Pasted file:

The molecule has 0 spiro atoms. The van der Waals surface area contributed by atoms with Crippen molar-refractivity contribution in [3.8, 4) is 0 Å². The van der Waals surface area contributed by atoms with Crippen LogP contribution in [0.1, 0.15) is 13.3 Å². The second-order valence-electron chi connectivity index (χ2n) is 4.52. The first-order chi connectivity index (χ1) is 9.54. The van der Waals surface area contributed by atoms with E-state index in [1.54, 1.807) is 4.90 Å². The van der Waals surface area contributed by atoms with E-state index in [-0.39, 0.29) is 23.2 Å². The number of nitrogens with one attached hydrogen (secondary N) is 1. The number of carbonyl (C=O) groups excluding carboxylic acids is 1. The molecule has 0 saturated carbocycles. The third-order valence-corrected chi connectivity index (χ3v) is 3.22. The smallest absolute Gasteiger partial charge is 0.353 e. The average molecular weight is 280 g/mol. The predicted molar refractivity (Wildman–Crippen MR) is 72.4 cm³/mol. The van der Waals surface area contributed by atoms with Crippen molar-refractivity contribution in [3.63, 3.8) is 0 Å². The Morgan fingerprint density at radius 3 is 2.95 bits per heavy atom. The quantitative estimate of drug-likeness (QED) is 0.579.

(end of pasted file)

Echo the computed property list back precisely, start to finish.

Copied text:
The molecule has 0 spiro atoms. The van der Waals surface area contributed by atoms with Crippen molar-refractivity contribution in [3.8, 4) is 0 Å². The van der Waals surface area contributed by atoms with Crippen LogP contribution in [0.1, 0.15) is 13.3 Å². The second-order valence-electron chi connectivity index (χ2n) is 4.52. The first-order chi connectivity index (χ1) is 9.54. The van der Waals surface area contributed by atoms with E-state index in [1.54, 1.807) is 4.90 Å². The van der Waals surface area contributed by atoms with E-state index in [-0.39, 0.29) is 23.2 Å². The number of nitrogens with one attached hydrogen (secondary N) is 1. The number of carbonyl (C=O) groups excluding carboxylic acids is 1. The molecule has 0 saturated carbocycles. The third-order valence-corrected chi connectivity index (χ3v) is 3.22. The smallest absolute Gasteiger partial charge is 0.353 e. The average molecular weight is 280 g/mol. The predicted molar refractivity (Wildman–Crippen MR) is 72.4 cm³/mol. The van der Waals surface area contributed by atoms with Crippen molar-refractivity contribution in [3.63, 3.8) is 0 Å². The Morgan fingerprint density at radius 3 is 2.95 bits per heavy atom. The quantitative estimate of drug-likeness (QED) is 0.579.